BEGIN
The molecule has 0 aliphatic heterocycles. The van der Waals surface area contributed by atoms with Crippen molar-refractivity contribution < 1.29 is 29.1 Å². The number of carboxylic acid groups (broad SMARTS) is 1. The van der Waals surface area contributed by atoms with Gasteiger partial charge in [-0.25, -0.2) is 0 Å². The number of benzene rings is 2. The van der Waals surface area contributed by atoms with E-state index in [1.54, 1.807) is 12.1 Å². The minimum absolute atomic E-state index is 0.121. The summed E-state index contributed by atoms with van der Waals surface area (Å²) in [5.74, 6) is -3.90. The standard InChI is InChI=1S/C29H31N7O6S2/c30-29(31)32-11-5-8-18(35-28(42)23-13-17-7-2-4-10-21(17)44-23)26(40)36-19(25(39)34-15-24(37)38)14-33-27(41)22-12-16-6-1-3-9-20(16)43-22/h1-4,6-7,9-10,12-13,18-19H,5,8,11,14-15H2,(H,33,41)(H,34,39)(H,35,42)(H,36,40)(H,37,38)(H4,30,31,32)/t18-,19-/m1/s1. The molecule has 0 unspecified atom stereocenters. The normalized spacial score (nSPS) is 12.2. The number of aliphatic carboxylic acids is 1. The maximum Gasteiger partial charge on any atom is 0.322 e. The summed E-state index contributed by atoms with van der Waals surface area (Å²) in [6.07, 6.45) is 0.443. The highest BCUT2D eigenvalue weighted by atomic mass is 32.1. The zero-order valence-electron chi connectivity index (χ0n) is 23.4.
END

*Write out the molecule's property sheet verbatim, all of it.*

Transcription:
The molecule has 0 aliphatic heterocycles. The van der Waals surface area contributed by atoms with Crippen molar-refractivity contribution < 1.29 is 29.1 Å². The number of carboxylic acid groups (broad SMARTS) is 1. The van der Waals surface area contributed by atoms with Gasteiger partial charge in [-0.25, -0.2) is 0 Å². The number of benzene rings is 2. The van der Waals surface area contributed by atoms with E-state index in [1.54, 1.807) is 12.1 Å². The minimum absolute atomic E-state index is 0.121. The summed E-state index contributed by atoms with van der Waals surface area (Å²) in [5.74, 6) is -3.90. The standard InChI is InChI=1S/C29H31N7O6S2/c30-29(31)32-11-5-8-18(35-28(42)23-13-17-7-2-4-10-21(17)44-23)26(40)36-19(25(39)34-15-24(37)38)14-33-27(41)22-12-16-6-1-3-9-20(16)43-22/h1-4,6-7,9-10,12-13,18-19H,5,8,11,14-15H2,(H,33,41)(H,34,39)(H,35,42)(H,36,40)(H,37,38)(H4,30,31,32)/t18-,19-/m1/s1. The molecule has 0 unspecified atom stereocenters. The normalized spacial score (nSPS) is 12.2. The number of aliphatic carboxylic acids is 1. The maximum Gasteiger partial charge on any atom is 0.322 e. The summed E-state index contributed by atoms with van der Waals surface area (Å²) in [6.07, 6.45) is 0.443. The highest BCUT2D eigenvalue weighted by atomic mass is 32.1. The zero-order valence-electron chi connectivity index (χ0n) is 23.4.